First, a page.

If you are going through a divorce and decide to co-parent your children with your soon-to-be ex-spouse, chances are the two of you will develop a parenting plan at some point. Such a plan covers basics such as physical and legal custody and child support, but some plans neglect or do not fully address a few areas.
It is better to be safe rather than sorry. If you think an issue will never arise because the two of you apparently have the same philosophies, address it anyway. Life has a tendency to sneak up on people and deliver surprises.
Children thrive on routine and consistency. Thus, it can be jarring for them to be disciplined one way at Parent A’s house and another way at Parent B’s house. If the two of you can be on the same page on discipline and, even better, get your philosophy in writing in the parenting plan, great.
This type of discussion may also help one (or both) of you adjust your ideas on discipline so they match the children better. For example, maybe one child responds badly to timeouts and better to redos and talking through why his or her actions were wrong. Another child, meanwhile, may do better with timeouts.
The pull of platforms such as Snapchat, Instagram and Twitter can be strong for children of all ages. One parent may be okay with such use, perhaps even giving children iPhones or iPads. Meanwhile, the other parent may forbid such social media platforms. However, it is the children who may become more exhausted than their parents by having to shift their behaviors to meet different parents’ demands.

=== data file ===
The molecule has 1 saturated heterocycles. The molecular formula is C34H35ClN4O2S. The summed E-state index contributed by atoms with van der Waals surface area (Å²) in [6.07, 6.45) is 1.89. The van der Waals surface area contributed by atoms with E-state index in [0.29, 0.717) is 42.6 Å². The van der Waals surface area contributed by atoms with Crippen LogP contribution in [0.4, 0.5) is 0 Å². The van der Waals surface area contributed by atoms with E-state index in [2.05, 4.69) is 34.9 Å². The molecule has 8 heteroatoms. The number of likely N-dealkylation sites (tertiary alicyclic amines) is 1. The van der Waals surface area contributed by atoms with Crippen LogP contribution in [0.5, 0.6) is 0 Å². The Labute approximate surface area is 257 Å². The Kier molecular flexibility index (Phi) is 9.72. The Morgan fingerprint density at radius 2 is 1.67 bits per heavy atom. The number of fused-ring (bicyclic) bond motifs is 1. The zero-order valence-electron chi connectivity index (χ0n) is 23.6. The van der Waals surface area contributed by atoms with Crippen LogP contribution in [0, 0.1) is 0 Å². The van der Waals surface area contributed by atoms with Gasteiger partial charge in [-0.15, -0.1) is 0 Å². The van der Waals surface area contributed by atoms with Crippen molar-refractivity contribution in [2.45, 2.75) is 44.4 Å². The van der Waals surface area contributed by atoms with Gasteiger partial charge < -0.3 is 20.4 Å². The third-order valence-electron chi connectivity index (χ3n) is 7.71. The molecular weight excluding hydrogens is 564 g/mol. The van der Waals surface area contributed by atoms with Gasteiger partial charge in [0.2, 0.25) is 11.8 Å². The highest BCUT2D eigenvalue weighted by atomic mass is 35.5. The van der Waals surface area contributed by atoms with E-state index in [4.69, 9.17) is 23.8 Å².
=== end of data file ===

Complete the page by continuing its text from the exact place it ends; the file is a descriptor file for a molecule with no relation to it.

It helps to streamline co-parenting if the parenting plan lays out general guidelines as to what types of internet usage are okay. Even a statement such as, “Each parent can set his or her own rules on internet utilization,” can reduce conflict and ambiguity later.
There are many other issues to keep in mind (curfews, piercings and phone access, to name a few). However, internet use and discipline methods are two good ways to get parents thinking collaboratively.